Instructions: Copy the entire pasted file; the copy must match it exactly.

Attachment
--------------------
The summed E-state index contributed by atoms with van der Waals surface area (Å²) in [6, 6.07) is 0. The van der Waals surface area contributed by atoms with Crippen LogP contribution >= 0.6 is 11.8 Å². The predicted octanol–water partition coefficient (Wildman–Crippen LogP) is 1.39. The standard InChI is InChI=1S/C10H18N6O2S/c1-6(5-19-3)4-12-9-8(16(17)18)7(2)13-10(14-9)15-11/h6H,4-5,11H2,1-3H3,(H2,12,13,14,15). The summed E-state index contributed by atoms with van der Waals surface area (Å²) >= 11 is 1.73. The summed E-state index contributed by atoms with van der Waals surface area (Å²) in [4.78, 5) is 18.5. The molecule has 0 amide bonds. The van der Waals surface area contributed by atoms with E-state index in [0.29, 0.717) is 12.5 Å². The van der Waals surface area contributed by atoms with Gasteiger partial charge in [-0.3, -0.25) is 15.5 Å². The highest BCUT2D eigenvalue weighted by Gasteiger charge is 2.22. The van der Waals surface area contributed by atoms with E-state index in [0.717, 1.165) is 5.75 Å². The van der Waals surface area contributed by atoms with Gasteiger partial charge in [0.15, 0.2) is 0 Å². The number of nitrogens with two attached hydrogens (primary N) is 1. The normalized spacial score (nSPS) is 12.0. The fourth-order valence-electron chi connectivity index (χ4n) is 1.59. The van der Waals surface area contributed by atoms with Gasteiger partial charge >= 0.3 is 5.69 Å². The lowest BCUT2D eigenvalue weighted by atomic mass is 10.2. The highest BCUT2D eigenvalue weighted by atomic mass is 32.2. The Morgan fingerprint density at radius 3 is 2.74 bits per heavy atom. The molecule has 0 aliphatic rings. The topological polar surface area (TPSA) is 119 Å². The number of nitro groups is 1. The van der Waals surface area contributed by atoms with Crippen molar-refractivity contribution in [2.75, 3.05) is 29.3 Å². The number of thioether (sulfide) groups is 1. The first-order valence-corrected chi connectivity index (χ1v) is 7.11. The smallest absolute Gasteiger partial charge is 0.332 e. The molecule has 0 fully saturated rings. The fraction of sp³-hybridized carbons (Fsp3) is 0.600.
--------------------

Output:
The summed E-state index contributed by atoms with van der Waals surface area (Å²) in [6, 6.07) is 0. The van der Waals surface area contributed by atoms with Crippen LogP contribution >= 0.6 is 11.8 Å². The predicted octanol–water partition coefficient (Wildman–Crippen LogP) is 1.39. The standard InChI is InChI=1S/C10H18N6O2S/c1-6(5-19-3)4-12-9-8(16(17)18)7(2)13-10(14-9)15-11/h6H,4-5,11H2,1-3H3,(H2,12,13,14,15). The summed E-state index contributed by atoms with van der Waals surface area (Å²) >= 11 is 1.73. The summed E-state index contributed by atoms with van der Waals surface area (Å²) in [4.78, 5) is 18.5. The molecule has 0 amide bonds. The van der Waals surface area contributed by atoms with E-state index in [0.29, 0.717) is 12.5 Å². The van der Waals surface area contributed by atoms with Gasteiger partial charge in [-0.3, -0.25) is 15.5 Å². The highest BCUT2D eigenvalue weighted by Gasteiger charge is 2.22. The van der Waals surface area contributed by atoms with E-state index in [0.717, 1.165) is 5.75 Å². The van der Waals surface area contributed by atoms with Gasteiger partial charge in [0.15, 0.2) is 0 Å². The number of nitrogens with two attached hydrogens (primary N) is 1. The normalized spacial score (nSPS) is 12.0. The fourth-order valence-electron chi connectivity index (χ4n) is 1.59. The van der Waals surface area contributed by atoms with Gasteiger partial charge >= 0.3 is 5.69 Å². The lowest BCUT2D eigenvalue weighted by atomic mass is 10.2. The highest BCUT2D eigenvalue weighted by atomic mass is 32.2. The Morgan fingerprint density at radius 3 is 2.74 bits per heavy atom. The molecule has 0 aliphatic rings. The topological polar surface area (TPSA) is 119 Å². The number of nitro groups is 1. The van der Waals surface area contributed by atoms with Crippen molar-refractivity contribution in [2.75, 3.05) is 29.3 Å². The number of thioether (sulfide) groups is 1. The first-order valence-corrected chi connectivity index (χ1v) is 7.11. The smallest absolute Gasteiger partial charge is 0.332 e. The molecule has 0 fully saturated rings. The fraction of sp³-hybridized carbons (Fsp3) is 0.600.